Rothamsted Research

where knowledge grows

Pupils take on farming challenge

Year 7 students from Sir John Lawes School

Teams of school pupils pitch their ideas to reduce slug damage to crops after meeting scientists at Rothamsted Research and visiting a local farm.

As the new school year begins, 17 of the pupils returning to Sir John Lawes School in Harpenden may have an extra boost, having taken part in a leadership project designed to develop their confidence, teamwork and presentation skills.

The pupils were given a challenge: to design a solution to the problem of slugs destroying crops on farms. They set about researching the issue on a visit to Annables Farm on the outskirts of Harpenden, learning about the real problem farmers face from slug damage. The pupils then visited Rothamsted Research, where they spoke with expert scientists studying ways to control agricultural pests and learned about ‘push-pull’ methods of crop protection.

The project took place in the summer term, and was organised by the school working alongside Farming and Countryside Education (FACE) – a national charity that works with schools and farmers to increase knowledge of food and farming among children. To deliver the project, Sir John Lawes School also partnered with the Farmschool, local farmer Ian Pigott and Rothamsted Research, which receives strategic funding from BBSRC.

The pupils, then in year 7, worked in groups of two or three to research and design a new way of protecting crops from slugs in five sessions. They then presented their innovative ideas to an audience including farmer Ian Pigott and a representative from Rothamsted Research, who were involved in judging the presentations. Also attending the presentations were parents, school governors, an organic farmer, the environment correspondent of Radio Verulam and representatives of local environmental charities. Team ‘Slug-Atomic’ won the prize for best idea, proposing a field border that could trap the pests, killing them with salt.

Following their presentations, 94 percent of participants said their knowledge had improved about why farming is important and about the challenges farmers face. A student participating in the scheme said: “I have noticed I have become more confident and my team skills have improved”, and another added: ““I would recommend this project to other schools because it makes you look deeper into the solutions and you learn new things”.

Cherie Button, Student Services Manager at Sir John Lawes School said: “I really am in awe as to how all the students came together and worked so hard to produce fantastic results. All of the students had really gained a knowledge and insight into the problems they were trying to resolve and for their ideas to be taken away and further thought about is fantastic”.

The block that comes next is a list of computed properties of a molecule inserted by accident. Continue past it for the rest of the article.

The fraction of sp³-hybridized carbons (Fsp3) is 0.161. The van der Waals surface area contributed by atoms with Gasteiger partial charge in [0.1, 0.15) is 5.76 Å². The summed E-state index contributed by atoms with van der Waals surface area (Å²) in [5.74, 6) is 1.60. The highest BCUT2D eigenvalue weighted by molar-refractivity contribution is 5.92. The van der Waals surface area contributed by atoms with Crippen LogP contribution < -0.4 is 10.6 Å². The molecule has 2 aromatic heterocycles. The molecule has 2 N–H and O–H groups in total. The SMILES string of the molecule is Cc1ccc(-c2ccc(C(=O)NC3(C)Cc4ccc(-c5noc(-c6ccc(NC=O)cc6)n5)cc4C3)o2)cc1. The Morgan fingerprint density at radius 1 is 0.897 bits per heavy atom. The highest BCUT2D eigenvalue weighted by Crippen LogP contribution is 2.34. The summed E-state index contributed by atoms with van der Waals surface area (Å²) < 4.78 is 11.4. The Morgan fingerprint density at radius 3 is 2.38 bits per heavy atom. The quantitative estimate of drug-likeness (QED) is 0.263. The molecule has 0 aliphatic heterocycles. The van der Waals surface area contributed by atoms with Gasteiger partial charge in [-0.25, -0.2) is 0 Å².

The pioneering scheme aimed to increase awareness of farming issues, as well as developing the pupils’ abilities, and, following its successful trial in Harpenden, organisers hope to roll it out nationally. 

Questioning the feasibility of the “4 per 1000” goal to sequester carbon in soil and slow climate change

International group of leading scientists suggest goal is unattainable in many situations, but still good for improving soil quality.

Wood pellets enhance ecosystems and raise renewable energy prospects, says international report

Study marks a controversial stand in a lively, ongoing debate about the sustainability of biomass derived from forests.

The BBSRC invest in Rothamsted Research’s science strategy

BBSRC invests £50.9M in support of excellent agricultural science at Rothamsted Research to address grand challenges faced by farmers and society for the sustainability of food production and the environment.

How to deliver an improved UK agriscience sector outside of the EU

Rothamsted Research and the NFU convened a workshop identifying the key areas of focus in order to have a world leading agriscience sector in the UK after Brexit.

Pages

Rothamsted Press Office

For further information, please contact:
Professor Angela Karp (comms@rothamsted.ac.uk), Tel: +44 (0) 1582 938 855

About Rothamsted Research

We are the longest running agricultural research station in the world, providing cutting-edge science and innovation for over 170 years. Our mission is to deliver the knowledge and new practices to increase crop productivity and quality and to develop environmentally sustainable solutions for food and energy production.

Our strength lies in the integrated, multidisciplinary approach to research in plant, insect and soil science.
Rothamsted Research is strategically funded by the Biotechnology and Biological Sciences Research Council (BBSRC)

About BBSRC

BBSRC invests in world-class bioscience research and training on behalf of the UK public. Our aim is to further scientific knowledge, to promote economic growth, wealth and job creation and to improve quality of life in the UK and beyond.

Funded by Government, BBSRC invested £473M in world-class bioscience, people and research infrastructure in 2015-16. We support research and training in universities and strategically funded institutes. BBSRC research and the people we fund are helping society to meet major challenges, including food security, green energy and healthier, longer lives. Our investments underpin important UK economic sectors, such as farming, food, industrial biotechnology and pharmaceuticals.

More information about BBSRC, our science and our impact.
More information about BBSRC strategically funded institutes.